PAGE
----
Scientists are trying to figure out how to make your dog live longer

Through the new research, they might also learn more about human aging.

A small puppy of a golden retriever dog in front of a large mansion
Camden Olson / Princeton University / Eurekalert
Fur Babies

My senior dog, Stevie, is one of the best friends I’ve ever had. She’s 13 now and while she’s very spry for her age, I know she’s not going to live forever. If I could do anything to keep her in my life longer, I would. Unfortunately, we haven’t found the fountain of puppy youth, yet, but these pioneering scientists are trying to figure out how to make dogs live longer. And they might learn something about human aging in the process, too.

The Dog Aging Project (DAP) was launched in 2018 in order to examine how aging affects dogs. Today, the interdisciplinary DAP published a report in the science journal, Nature, outlining their plans for the next decade, which is significant because it will be the first long-term dog study of its magnitude. These scientists already have 32,000 dogs of all kinds around the country registered in the study, and they plan to enroll thousands more to sequence their genomes in order to try to figure out what variables make dogs live longer.

Right now, the DAP is still recruiting dogs and puppies from around the U.S. to participate in the study. When a dog enrolls in the study — which the researchers cutely refer to as “joining the pack” — their owners take measurements and cheek swabs for genetic material and agree to participate in yearly surveys for the length of the study (at least ten years), EurekAlert reported. The scientists are trying to decode the biomarkers of canine aging and to determine which lifestyle factors play a role in longevity.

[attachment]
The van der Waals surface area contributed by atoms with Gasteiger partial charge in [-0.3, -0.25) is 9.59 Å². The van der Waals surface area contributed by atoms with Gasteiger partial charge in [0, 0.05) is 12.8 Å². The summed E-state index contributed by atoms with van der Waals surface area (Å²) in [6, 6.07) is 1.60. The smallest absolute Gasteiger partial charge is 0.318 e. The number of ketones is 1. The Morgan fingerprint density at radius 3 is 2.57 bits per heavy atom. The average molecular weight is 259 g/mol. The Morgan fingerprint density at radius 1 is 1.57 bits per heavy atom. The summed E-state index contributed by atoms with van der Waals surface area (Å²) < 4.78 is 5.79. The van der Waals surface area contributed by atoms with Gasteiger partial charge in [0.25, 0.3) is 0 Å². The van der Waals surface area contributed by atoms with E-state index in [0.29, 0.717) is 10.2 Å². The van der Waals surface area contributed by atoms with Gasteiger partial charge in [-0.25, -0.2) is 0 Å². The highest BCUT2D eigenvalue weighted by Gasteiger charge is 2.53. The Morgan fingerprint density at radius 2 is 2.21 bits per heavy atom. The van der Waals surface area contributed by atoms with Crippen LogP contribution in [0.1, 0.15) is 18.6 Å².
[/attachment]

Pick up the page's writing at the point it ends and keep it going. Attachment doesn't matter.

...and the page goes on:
Researchers are hoping to figure out how to help dogs live happy healthy lives, but they’re also planning to use that data to learn more about human aging. “Given that dogs share the human environment and have a sophisticated health care system but are much shorter-lived than people, they offer a unique opportunity to identify the genetic, environmental and lifestyle factors associated with healthy lifespan,” Daniel Promislow, a professor of biology at the University of Washington and an investigator for the National Institute on Aging grant that is funding the DAP, told EurekAlert.

In other words, because dogs share our lifestyles, we can learn a lot about our own lives from theirs. And because they don’t live as long as we do, we can study the entirety of their lifespans. Scientists hope this will help them figure out which genetic and environmental factors make the biggest differences in their health and longevity and perhaps our own. The DAP be data will be open source, so it will be available to veterinarians and scientists around the world.

The researchers are particularly interested in understanding what factors allow some dogs to live longer than 20 years. They call these canines “super-centenarians” because they live exceptionally long lives. “I find this project exciting because I think it will improve dog, and ultimately, human health,” Joshua Akey, a professor in Princeton’s Lewis-Sigler Institute for Integrative Genomics and a member of the DAP’s research team, told EurekAlert. Me too.